This section provides overview, applications, and principles of printed circuit board (pcb) inspection systems. Also, please take a look at the list of 10 printed circuit board (pcb) inspection system manufacturers and their company rankings.
A PCB is a device that inspects for problems such as misalignment, disconnection, shorts, cracks, floating parts, and soldering of components mounted on the board. This inspection is called board visual inspection.
In addition to functional testing of electronic circuit boards to ensure correct operation, board visual inspection (also called board inspection or mounting inspection) inspects whether each electronic component is mounted in the correct position without defects.
Electronic board inspection is called AOI (Automated Optical Inspection).
If there are no problems in the board visual inspection, a functional inspection is performed to ensure that the product actually works as designed.
Function testers are used for this functional inspection.
Until now, board visual inspections have been performed visually by human eyes.
However, with visual inspections, the criteria for acceptance or rejection may differ depending on the subjectivity of the inspector.
In addition, the more inspection items are required, the more personnel are needed, resulting in higher labor costs.
In addition, electronic circuit boards are generally manufactured in a factory on a production line. Visual inspections have a limited processing capacity, and this limits the speed of the production line.
PCB visual inspection systems are introduced to increase efficiency and reduce costs by automating inspections that were previously performed by human labor.
Since PCBs use a machine to perform what was originally done visually, it requires "eyes" to see the appearance and "brains" to judge whether it is good or bad, just like a human being.
Therefore, the PCBs consist of a camera as the "eye" and a computer equipped with image processing software as the "brain".
The most common defect in board visual inspection is soldering defects.
The PCBs determine whether soldering is good or bad by using a straight line connecting the boundary of the solder adhesion surface and the electronic component adhesion surface as a threshold value and whether or not it exceeds this value.
Since the threshold value varies depending on the shape of the component and other factors, such as the electronic board, it is necessary to input all kinds of threshold data into the image processing software.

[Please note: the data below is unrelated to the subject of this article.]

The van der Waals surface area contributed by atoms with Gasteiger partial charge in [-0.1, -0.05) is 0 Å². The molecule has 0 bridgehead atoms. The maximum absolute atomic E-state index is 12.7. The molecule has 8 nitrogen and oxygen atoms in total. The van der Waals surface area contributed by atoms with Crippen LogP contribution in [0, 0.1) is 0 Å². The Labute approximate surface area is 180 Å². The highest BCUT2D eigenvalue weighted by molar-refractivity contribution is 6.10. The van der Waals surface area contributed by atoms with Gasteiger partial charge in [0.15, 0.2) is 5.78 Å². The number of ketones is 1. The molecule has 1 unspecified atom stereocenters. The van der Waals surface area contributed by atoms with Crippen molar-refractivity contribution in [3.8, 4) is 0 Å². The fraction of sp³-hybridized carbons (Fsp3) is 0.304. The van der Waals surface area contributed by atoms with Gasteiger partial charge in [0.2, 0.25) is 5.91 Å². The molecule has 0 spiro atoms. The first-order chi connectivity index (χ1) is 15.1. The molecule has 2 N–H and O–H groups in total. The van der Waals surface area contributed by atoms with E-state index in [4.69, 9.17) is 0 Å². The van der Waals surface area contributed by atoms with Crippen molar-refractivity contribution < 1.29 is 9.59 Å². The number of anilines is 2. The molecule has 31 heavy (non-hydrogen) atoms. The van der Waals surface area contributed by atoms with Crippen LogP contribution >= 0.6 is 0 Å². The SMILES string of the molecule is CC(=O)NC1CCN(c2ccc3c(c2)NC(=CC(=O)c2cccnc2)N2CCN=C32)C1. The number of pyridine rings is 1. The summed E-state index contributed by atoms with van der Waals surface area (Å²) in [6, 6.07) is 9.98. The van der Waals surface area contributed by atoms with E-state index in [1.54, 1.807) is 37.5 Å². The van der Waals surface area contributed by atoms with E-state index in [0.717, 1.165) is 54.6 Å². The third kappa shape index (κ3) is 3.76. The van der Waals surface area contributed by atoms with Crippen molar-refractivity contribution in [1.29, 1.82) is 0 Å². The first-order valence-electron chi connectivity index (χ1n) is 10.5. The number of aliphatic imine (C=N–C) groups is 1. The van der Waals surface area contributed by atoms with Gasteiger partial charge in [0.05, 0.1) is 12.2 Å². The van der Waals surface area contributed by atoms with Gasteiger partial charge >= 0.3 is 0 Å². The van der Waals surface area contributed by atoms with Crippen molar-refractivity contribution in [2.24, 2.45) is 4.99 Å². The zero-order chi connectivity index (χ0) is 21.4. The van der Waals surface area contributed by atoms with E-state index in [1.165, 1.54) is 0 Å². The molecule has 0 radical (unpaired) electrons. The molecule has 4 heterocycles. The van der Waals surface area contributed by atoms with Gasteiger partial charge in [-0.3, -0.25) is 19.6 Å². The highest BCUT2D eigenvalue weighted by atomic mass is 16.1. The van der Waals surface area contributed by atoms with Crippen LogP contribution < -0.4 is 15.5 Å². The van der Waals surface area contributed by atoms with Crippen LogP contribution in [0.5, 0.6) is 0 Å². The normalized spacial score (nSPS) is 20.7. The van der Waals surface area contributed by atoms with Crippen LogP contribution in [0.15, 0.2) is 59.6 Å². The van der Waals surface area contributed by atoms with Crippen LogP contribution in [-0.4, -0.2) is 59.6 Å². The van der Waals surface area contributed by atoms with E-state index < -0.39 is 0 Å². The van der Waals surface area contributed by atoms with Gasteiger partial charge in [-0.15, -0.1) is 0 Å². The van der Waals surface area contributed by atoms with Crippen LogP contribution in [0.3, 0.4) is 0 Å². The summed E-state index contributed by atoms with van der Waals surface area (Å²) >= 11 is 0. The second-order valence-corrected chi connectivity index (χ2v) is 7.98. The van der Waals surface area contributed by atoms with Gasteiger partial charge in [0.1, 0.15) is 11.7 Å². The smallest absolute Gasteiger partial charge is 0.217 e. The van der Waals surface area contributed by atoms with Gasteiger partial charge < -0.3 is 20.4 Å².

In recent years, to alleviate this complication, three-dimensional imaging with multiple cameras and the use of X-ray cameras have made it possible to detect defects that cannot be detected with ordinary cameras.
The false alarm rate is one of the most important indicators for inspection equipment.
Although it is as old as 2009, here is an article describing the false alarm rate data from a survey on the current status of product inspections conducted by the Japan Institute of Electronics Packaging to Japanese manufacturers of printed circuit boards and electronic devices.
Electronic boards manufactured by manufacturers can have various types of defects. For this reason, various types of PCB inspection systems are used to identify boards with defects. There are various types of board defects, the most common of which are listed below.
AOI stands for Automated Optical Inspection. It is an automated visual inspection in which an electronic board is photographed by a camera or other means to inspect for serious defects and quality defects. Because optical inspection is non-contact and non-destructive, it has been introduced in many board manufacturing processes. Methods used in automated optical inspection include camera-based imaging, laser reflection, and X-ray transmission.
Visual inspections used to be performed by human operators, but they are now widely used for a number of reasons, including the fact that it is no longer easy to distinguish between small, integrated boards due to the increasing integration of circuits, cost reductions and productivity increases due to labor and manpower savings, and quality value enhancement by reducing human error.
*Including some distributors, etc.
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